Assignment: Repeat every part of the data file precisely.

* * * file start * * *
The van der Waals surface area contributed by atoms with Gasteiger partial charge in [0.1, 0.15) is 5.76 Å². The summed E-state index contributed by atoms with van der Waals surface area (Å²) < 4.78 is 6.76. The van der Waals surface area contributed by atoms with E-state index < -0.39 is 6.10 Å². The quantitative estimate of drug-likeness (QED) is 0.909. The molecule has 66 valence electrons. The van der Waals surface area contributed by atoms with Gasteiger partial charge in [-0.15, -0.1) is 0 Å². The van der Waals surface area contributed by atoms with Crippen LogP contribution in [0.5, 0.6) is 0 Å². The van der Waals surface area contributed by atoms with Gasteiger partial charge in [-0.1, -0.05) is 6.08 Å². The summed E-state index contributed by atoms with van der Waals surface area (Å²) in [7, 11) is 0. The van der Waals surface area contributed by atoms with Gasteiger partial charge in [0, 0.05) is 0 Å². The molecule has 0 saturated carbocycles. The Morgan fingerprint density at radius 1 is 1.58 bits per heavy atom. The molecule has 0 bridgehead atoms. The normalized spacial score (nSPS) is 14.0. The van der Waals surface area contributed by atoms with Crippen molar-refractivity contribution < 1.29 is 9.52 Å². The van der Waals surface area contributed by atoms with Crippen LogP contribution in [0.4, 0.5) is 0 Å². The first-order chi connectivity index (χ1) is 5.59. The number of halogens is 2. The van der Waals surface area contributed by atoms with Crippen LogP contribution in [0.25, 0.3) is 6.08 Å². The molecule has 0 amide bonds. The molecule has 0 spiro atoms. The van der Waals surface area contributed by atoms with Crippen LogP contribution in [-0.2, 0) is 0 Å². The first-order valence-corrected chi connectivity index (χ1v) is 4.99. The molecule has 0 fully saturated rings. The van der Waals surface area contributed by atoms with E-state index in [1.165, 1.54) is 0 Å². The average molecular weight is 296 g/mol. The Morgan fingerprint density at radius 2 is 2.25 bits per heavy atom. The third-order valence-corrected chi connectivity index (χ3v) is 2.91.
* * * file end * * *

The van der Waals surface area contributed by atoms with Gasteiger partial charge in [0.1, 0.15) is 5.76 Å². The summed E-state index contributed by atoms with van der Waals surface area (Å²) < 4.78 is 6.76. The van der Waals surface area contributed by atoms with E-state index < -0.39 is 6.10 Å². The quantitative estimate of drug-likeness (QED) is 0.909. The molecule has 66 valence electrons. The van der Waals surface area contributed by atoms with Gasteiger partial charge in [-0.15, -0.1) is 0 Å². The van der Waals surface area contributed by atoms with Crippen LogP contribution in [0.5, 0.6) is 0 Å². The van der Waals surface area contributed by atoms with Gasteiger partial charge in [-0.1, -0.05) is 6.08 Å². The summed E-state index contributed by atoms with van der Waals surface area (Å²) in [7, 11) is 0. The van der Waals surface area contributed by atoms with Gasteiger partial charge in [0, 0.05) is 0 Å². The molecule has 0 saturated carbocycles. The Morgan fingerprint density at radius 1 is 1.58 bits per heavy atom. The molecule has 0 bridgehead atoms. The normalized spacial score (nSPS) is 14.0. The van der Waals surface area contributed by atoms with Crippen molar-refractivity contribution < 1.29 is 9.52 Å². The van der Waals surface area contributed by atoms with Crippen LogP contribution in [0.4, 0.5) is 0 Å². The first-order chi connectivity index (χ1) is 5.59. The number of halogens is 2. The van der Waals surface area contributed by atoms with Crippen LogP contribution in [0.25, 0.3) is 6.08 Å². The molecule has 0 amide bonds. The molecule has 0 spiro atoms. The van der Waals surface area contributed by atoms with Crippen LogP contribution in [-0.2, 0) is 0 Å². The first-order valence-corrected chi connectivity index (χ1v) is 4.99. The molecule has 0 fully saturated rings. The van der Waals surface area contributed by atoms with E-state index in [1.165, 1.54) is 0 Å². The average molecular weight is 296 g/mol. The Morgan fingerprint density at radius 2 is 2.25 bits per heavy atom. The third-order valence-corrected chi connectivity index (χ3v) is 2.91.